The pilot held a commercial pilot certificate with airplane single-engine land, single-engine sea, multi-engine land, and instrument ratings. The pilot also held a private pilot certificate with a glider rating. The pilot's most recent third class medical certificate was issued on June 9, 2011.

The pilot's logbook and flight time was not obtained; however, he reported 3,100 total hours and 30 hours in the previous six months on his most recent medical application. The passenger reported the pilot's total time was 3,142 hours, with approximately 650 hours in the accident motorglider.

The passenger stated the pilot had no health issues prior to or during the flight.


The Hoffman HK36R Super Dimona is a two-place powered glider constructed of composite materials. The glider is powered by a Rotax 912 engine and MT propeller. The standard airworthiness certificate was issued on June 23, 1994, and was registered to the owner June 24, 1994.

The aircraft logbooks were not obtained; however, a family representative provided a receipt of an annual inspection that was completed on May 1, 2011.


Runway 9/27 is a turf runway, which measures 3,248 feet in length by 200 feet in width, at an elevation of 1,030 feet mean sea level. The runway is designated with yellow cones. The runway features a hard surface taxiway to the ramp, which is located near the end of runway 9 (or the departure end of runway 27). The airport does not have a designated parallel taxiway to runway 9/27.


A postaccident examination of the motorglider by a FAA inspector showed flight control continuity to the flight spoilers and ailerons. The empennage was damaged and the elevator was separated. The main landing gear was separated and came to rest approximately 10 feet behind the main wreckage. The instrument panel was partially separated from its fuselage structure and displaced to the right.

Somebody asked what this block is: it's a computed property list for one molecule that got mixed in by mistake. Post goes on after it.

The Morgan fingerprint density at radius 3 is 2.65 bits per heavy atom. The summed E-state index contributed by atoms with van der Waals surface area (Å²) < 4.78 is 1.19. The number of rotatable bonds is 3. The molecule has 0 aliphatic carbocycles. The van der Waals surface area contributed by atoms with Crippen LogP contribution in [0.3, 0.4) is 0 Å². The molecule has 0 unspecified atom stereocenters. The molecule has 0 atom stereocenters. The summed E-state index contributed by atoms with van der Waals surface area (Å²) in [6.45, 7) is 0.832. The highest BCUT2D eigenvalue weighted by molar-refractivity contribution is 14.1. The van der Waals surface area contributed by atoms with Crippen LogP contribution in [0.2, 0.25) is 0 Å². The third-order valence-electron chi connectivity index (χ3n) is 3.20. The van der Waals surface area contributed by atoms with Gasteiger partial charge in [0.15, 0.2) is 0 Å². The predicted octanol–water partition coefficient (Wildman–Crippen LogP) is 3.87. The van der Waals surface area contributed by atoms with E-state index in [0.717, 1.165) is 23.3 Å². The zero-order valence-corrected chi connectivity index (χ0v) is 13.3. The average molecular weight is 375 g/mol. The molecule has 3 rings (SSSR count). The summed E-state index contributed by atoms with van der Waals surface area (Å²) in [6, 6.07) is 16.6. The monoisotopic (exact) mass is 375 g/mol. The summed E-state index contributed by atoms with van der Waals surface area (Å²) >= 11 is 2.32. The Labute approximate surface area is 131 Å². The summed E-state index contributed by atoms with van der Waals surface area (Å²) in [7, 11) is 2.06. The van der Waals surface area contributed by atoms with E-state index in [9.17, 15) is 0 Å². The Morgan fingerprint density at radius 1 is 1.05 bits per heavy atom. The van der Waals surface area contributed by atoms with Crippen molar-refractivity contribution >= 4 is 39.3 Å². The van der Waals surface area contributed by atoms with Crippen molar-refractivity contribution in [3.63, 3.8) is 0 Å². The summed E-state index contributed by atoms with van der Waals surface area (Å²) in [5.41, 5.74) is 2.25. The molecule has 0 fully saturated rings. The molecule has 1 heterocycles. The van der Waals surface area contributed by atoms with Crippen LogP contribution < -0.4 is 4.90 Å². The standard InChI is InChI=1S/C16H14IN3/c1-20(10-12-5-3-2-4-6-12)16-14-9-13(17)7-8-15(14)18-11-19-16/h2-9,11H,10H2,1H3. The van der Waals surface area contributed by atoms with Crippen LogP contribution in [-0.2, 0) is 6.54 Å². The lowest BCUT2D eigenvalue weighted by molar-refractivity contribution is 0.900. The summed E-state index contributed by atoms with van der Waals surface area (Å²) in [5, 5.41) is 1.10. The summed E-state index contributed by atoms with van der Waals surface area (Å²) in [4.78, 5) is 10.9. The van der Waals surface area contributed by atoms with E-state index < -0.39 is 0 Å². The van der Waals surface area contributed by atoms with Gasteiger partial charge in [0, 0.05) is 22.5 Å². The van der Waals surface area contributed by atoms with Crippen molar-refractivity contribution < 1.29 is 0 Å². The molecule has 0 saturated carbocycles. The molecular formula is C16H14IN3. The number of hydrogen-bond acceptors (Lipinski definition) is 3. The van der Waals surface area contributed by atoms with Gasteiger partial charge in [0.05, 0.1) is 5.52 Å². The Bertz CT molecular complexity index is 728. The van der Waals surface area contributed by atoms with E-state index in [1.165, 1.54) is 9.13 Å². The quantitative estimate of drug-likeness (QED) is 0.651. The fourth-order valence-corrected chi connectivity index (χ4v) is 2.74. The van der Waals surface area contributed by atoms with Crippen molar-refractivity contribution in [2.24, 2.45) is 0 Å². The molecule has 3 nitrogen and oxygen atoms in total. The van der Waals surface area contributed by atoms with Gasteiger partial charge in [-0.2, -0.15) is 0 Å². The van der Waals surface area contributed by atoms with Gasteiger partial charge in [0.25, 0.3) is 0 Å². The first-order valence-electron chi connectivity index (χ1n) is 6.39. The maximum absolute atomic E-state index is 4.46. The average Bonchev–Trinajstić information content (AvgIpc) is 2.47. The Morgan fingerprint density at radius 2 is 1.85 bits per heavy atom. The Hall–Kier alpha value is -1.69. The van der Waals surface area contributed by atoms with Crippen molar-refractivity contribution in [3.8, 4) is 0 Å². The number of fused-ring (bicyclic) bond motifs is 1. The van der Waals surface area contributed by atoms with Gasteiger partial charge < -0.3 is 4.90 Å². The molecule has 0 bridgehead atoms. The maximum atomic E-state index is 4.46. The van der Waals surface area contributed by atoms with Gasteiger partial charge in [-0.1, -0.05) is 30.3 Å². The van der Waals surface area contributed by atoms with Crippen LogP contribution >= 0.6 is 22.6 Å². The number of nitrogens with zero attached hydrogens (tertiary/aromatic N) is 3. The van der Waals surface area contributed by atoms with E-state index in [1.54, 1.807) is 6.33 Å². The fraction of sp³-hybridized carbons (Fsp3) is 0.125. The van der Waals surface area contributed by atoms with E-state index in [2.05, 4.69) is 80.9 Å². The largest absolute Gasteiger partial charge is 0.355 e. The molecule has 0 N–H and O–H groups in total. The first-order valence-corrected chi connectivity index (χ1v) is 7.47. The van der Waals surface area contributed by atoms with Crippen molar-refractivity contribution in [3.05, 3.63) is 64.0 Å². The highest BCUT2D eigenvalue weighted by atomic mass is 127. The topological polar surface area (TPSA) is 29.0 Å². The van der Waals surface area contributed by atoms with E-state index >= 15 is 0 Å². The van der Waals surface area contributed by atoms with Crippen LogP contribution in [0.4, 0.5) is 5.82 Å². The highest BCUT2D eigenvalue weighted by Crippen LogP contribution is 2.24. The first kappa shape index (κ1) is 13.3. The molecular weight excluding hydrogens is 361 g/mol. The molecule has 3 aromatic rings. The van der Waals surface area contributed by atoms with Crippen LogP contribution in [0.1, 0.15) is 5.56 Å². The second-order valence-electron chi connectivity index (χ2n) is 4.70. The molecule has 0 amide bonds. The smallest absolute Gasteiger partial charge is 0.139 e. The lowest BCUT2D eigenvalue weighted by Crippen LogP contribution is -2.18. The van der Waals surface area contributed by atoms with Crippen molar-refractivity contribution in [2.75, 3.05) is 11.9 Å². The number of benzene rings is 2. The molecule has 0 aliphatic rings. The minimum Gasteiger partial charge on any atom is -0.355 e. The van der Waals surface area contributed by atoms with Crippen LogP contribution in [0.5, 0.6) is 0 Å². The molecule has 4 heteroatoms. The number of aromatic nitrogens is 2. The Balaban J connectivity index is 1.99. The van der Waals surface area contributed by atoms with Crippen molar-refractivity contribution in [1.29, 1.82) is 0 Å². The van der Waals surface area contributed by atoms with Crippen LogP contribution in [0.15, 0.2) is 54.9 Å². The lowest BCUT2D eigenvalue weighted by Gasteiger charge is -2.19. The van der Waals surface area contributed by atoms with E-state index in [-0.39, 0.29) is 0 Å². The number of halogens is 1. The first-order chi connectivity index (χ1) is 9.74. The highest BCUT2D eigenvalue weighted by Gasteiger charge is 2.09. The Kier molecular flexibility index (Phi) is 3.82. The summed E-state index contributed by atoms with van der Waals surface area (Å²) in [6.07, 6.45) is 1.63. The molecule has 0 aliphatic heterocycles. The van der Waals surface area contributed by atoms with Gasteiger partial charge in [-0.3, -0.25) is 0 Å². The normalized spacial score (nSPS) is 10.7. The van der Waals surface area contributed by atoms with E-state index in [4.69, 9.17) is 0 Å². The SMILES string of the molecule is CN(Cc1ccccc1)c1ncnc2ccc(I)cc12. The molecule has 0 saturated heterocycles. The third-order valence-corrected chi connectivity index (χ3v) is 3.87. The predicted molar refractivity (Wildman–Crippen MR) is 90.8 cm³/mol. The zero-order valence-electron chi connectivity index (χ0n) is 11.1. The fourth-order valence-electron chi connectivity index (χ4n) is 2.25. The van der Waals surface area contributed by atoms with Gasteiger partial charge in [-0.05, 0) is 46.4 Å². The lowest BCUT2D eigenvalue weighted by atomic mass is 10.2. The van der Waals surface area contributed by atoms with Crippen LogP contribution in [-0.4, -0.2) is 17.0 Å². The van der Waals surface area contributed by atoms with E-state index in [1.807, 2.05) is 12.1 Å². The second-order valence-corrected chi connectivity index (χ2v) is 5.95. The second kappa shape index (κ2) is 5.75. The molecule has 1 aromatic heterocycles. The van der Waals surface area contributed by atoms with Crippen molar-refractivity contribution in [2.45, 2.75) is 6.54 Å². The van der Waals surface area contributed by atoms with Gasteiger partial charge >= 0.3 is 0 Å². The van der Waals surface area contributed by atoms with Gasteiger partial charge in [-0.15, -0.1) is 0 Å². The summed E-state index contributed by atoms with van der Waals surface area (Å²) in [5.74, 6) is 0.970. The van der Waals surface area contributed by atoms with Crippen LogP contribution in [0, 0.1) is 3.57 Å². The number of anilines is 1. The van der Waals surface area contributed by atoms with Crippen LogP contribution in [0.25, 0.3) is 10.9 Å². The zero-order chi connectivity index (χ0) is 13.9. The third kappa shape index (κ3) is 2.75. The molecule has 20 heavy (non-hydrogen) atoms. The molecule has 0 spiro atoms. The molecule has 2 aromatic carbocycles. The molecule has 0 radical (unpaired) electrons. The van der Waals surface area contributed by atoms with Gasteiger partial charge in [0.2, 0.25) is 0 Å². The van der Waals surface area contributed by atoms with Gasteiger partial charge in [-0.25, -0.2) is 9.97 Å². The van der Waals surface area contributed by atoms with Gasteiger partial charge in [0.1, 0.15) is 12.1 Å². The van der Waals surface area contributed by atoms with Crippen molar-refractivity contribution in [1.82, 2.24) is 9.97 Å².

On September 6, 2011, an autopsy was performed on the pilot by Hennepin County Medical Examiner's Office. The cause of death was listed as blunt force injuries. The Bioaeronautical Research Science Laboratory, FAA, Oklahoma City, Oklahoma, performed a postmortem toxicology of specimens from the pilot. The specimens were negative for carbon monoxide, cyanide, and ethanol. An unspecified amount of Etomidate and Glipizide were detected in the blood and urine. Additionally, 287 (mg/dl) Glucose was detected in the urine, and 7.2 percent Hemoglobin A1C was detected in the blood.


On November 10, 2011, the engine was examined by FAA inspectors. Examination of the engine showed mechanical continuity between the propeller, crankshaft, and camshaft. Thumb compression was noted on 3 of the 4 cylinders. The number 3 cylinder valves and piston showed continuity, but thumb compression could not be obtained. There was no evidence of a cylinder failure. The engine fuel lines were separated at the firewall, consistent with damage sustained during the impact. The fuel shut off switch operated and was found in the ON position. The carburetor float assemblies were clean and operated smoothly. Continuity to the carburetors and their cables was established.

NTSB Probable Cause

The pilot did not maintain adequate airspeed while maneuvering at low altitude, which resulted in an aerodynamic stall.

© 2009-2020 Lee C. Baker / Crosswind Software, LLC. For informational purposes only.